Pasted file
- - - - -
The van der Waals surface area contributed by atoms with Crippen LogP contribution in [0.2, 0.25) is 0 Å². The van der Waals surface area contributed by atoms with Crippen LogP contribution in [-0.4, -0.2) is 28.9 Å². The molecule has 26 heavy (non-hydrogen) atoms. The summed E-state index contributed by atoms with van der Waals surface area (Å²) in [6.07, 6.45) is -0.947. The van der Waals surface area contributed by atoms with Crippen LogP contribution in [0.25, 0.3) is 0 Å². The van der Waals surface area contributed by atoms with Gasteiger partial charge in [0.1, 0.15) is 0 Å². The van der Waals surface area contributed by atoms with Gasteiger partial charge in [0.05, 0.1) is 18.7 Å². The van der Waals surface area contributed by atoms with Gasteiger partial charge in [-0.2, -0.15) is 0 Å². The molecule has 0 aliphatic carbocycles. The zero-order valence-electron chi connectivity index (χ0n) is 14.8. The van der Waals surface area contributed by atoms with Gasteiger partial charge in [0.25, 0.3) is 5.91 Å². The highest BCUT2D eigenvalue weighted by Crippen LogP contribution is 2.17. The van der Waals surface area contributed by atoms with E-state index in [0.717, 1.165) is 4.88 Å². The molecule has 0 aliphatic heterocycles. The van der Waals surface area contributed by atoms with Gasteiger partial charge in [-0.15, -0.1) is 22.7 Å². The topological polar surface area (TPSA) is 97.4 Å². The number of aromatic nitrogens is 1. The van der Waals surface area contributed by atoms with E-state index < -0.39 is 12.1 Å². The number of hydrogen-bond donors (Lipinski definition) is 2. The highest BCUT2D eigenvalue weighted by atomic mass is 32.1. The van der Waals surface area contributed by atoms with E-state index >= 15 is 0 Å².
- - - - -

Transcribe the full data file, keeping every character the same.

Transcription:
The van der Waals surface area contributed by atoms with Crippen LogP contribution in [0.2, 0.25) is 0 Å². The van der Waals surface area contributed by atoms with Crippen LogP contribution in [-0.4, -0.2) is 28.9 Å². The molecule has 26 heavy (non-hydrogen) atoms. The summed E-state index contributed by atoms with van der Waals surface area (Å²) in [6.07, 6.45) is -0.947. The van der Waals surface area contributed by atoms with Crippen LogP contribution in [0.25, 0.3) is 0 Å². The van der Waals surface area contributed by atoms with Gasteiger partial charge in [0.1, 0.15) is 0 Å². The van der Waals surface area contributed by atoms with Gasteiger partial charge in [0.05, 0.1) is 18.7 Å². The van der Waals surface area contributed by atoms with Gasteiger partial charge in [-0.2, -0.15) is 0 Å². The molecule has 0 aliphatic carbocycles. The zero-order valence-electron chi connectivity index (χ0n) is 14.8. The van der Waals surface area contributed by atoms with Gasteiger partial charge in [0.25, 0.3) is 5.91 Å². The highest BCUT2D eigenvalue weighted by Crippen LogP contribution is 2.17. The van der Waals surface area contributed by atoms with E-state index in [0.717, 1.165) is 4.88 Å². The molecule has 0 aliphatic heterocycles. The van der Waals surface area contributed by atoms with Gasteiger partial charge in [-0.15, -0.1) is 22.7 Å². The topological polar surface area (TPSA) is 97.4 Å². The number of aromatic nitrogens is 1. The van der Waals surface area contributed by atoms with E-state index < -0.39 is 12.1 Å². The number of hydrogen-bond donors (Lipinski definition) is 2. The highest BCUT2D eigenvalue weighted by atomic mass is 32.1. The van der Waals surface area contributed by atoms with E-state index >= 15 is 0 Å².